Thursday, September 29, 2011


About sixty years ago, in my boyhood days I used to read the food related lines in the almanac, which I liked reading, and which, I suspect, were probably the only part of an entry about a day in the almanac that I understood. Born into a family in which the elders were believers in soft astrology and were amateur practitioners of it, I was familiar with the almanac at from early age. These lines about food were always in the nature of restrictions and they were never about cooked food or non-indigenous fruits and vegetables: adya alaabu bhakshaana nishedha (today, eating alaabu, i.e., bottle gourd, is prohibited), adya kusmaanda bhakshana nishedha (today, eating pumkin is prohibited), etc. I used to find the words very funny. Bottle gourd and pumpkin – of any variety – popularly known as laau and kakhaaru were looked upon as the ordinary among the ordinary vegetables, and it was hilarious the way these were distanced by being referred to in the text in Sanskritized terms in Sanskritized sentences. Incidentally these days in the almanac these are referred to in their popular names and the sentences are in colloquial Odia. The almanac never mentioned any particular vegetable or fruit to be consumed on some particular day, such as the following: adya alaabu bhakshana vidheya (today, eating bottle gourd is recommended). This is interesting; generally speaking, the prohibition strategy is the most economical form of stating the characteristics of a good life. “Economical”, because otherwise one ends up giving, for all practical purposes, an endless list!

In brata kathaas too food is a part of the discourse on moral life. A brata kathaa is a tale that depicts the glory of a god or a goddess, more often a goddess, and more often a local god or goddess. Part of it deals with how to worship the goddess, what benefits come to one who worships her in the proper way and what sufferings await one who offends her by not worshipping her duly. And built into all these are statements about how to lead a moral life. These are a series of prohibitions, many of these women-centric, concerning many domains of day-to-day living, including that of food. A brata kathaaa shares one characteristic with a proverb, which is that it is really concerned more with a comfortable life in this world than progress in the other world.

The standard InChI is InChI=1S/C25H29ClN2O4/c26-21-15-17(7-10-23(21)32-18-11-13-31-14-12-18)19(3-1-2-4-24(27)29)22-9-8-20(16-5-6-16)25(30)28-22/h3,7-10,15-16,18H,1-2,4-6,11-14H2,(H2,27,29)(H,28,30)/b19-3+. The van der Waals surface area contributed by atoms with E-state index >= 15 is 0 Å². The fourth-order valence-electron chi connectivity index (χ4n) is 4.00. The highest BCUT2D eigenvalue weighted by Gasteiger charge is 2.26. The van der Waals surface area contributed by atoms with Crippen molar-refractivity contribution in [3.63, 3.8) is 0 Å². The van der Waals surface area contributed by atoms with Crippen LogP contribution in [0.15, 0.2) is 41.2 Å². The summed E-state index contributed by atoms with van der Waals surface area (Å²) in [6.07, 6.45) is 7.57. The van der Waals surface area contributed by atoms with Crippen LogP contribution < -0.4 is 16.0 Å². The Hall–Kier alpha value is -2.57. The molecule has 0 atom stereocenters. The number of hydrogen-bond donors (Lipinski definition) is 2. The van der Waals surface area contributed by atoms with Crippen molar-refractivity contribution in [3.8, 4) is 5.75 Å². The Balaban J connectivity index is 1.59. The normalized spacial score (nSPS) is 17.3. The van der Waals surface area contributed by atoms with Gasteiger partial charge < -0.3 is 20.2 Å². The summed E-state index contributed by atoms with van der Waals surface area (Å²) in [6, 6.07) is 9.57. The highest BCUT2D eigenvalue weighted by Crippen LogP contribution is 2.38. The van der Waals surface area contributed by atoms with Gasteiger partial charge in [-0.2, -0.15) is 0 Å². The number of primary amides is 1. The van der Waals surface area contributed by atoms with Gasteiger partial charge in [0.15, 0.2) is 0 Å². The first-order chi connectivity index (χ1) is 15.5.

In Lakshmi Purana (which is indeed a brata kathaa and not a purana), an immensely popular tale throughout Odisha, the following are among the prohibitions listed with respect to food. On a Thursday which is dedicated to goddesss Lakshmi, a woman must not eat curd rice at night, non-vegetarian food, remains of the food from someone’s plate, roasted food, burnt food and non-vegetarian food cooked with bottle gourd. This last one may constitute a bit of careless writing, but popular tales are not free from this blemish. On Thursdays, amaabasyaas and sankraantis, one must not eat at night. There are other food-related restrictions pertaining to the manner of cooking, the mode of eating, etc. For instance, a woman must not fry uncooked rice grains on Thursdays.

Sometimes Puranas and often brata kathaas describe good meals – in fact, define what a good meal is, and a good meal is always a sumptuous meal. What is the point of a good dish if three quarters of the dish is empty? – the meal that goddess Parvati cooked for Lord Shiva or the meal that the guests in Draupadi’s wedding were served, for example. Both these occur in the fifteenth century Odia poet, Sarala Dasa’s Mahabharata. Another example is the meal that goddess Lakshmi cooked for her consort Jagannatha and her elder brother-in-law, Balabhadra in Balarama Dasa’s Lakshmi Purana, a sixteenth century composition. In each case, the items are many: different types of rice preparations, pancakes, vegetable preparations, sweets made of milk, such as khirs and the like. Each has a name. Incidentally, Lakshmi’s meal has a distinct identity from the others’, if not in terms of the dishes, in the manner of her serving them. At the end, she serves poda pithaa, a salted pancake roasted in embers.

Now, what explains this preoccupation with food in these cultural texts? There are well known, traditional explanations for the food-oriented prohibitions in our culture. Broadly speaking, our tradition postulated a connection between food and attitudes, inclinations and mental states; tamasik food was believed to create a negative attitude, satwik food, a positive mindset - this is just one aspect of the impact of food on personality, other aspects involving quantity of intake, etc. need not detain us here. So certain foods which were believed to arouse inappropriate inclinations and desires were forbidden on auspicious days, although it is entirely unclear to us today how bottle gourds, brinjals and pumpkins could matter in the relevant respect.

Such elaborate descriptions of food served in the weddings and other occasions, both festive and auspicious, might have a different explanation. My own understanding is as follows: a food loving people wanted to talk about food. Smelling food is half-eating it, as the saying in Sanskritized Odia goes: aaghraana ardha bhojana. In the same way, talking about a dish is like relishing that dish. It is commonplace to hear utterances like maacha bhajaa kathaa sunile taa paatiru laala gade (if he just hears about fish fry, his mouth salivates”). It suggests the power of talk. The food narratives could also be, partly at least, an expression of longing for some grand dishes that one almost never gets to eat at home or at others’ places even on festive occasions. One indulges in the pleasures of the palate by talking (or even writing) about the dishes of one’s desire.

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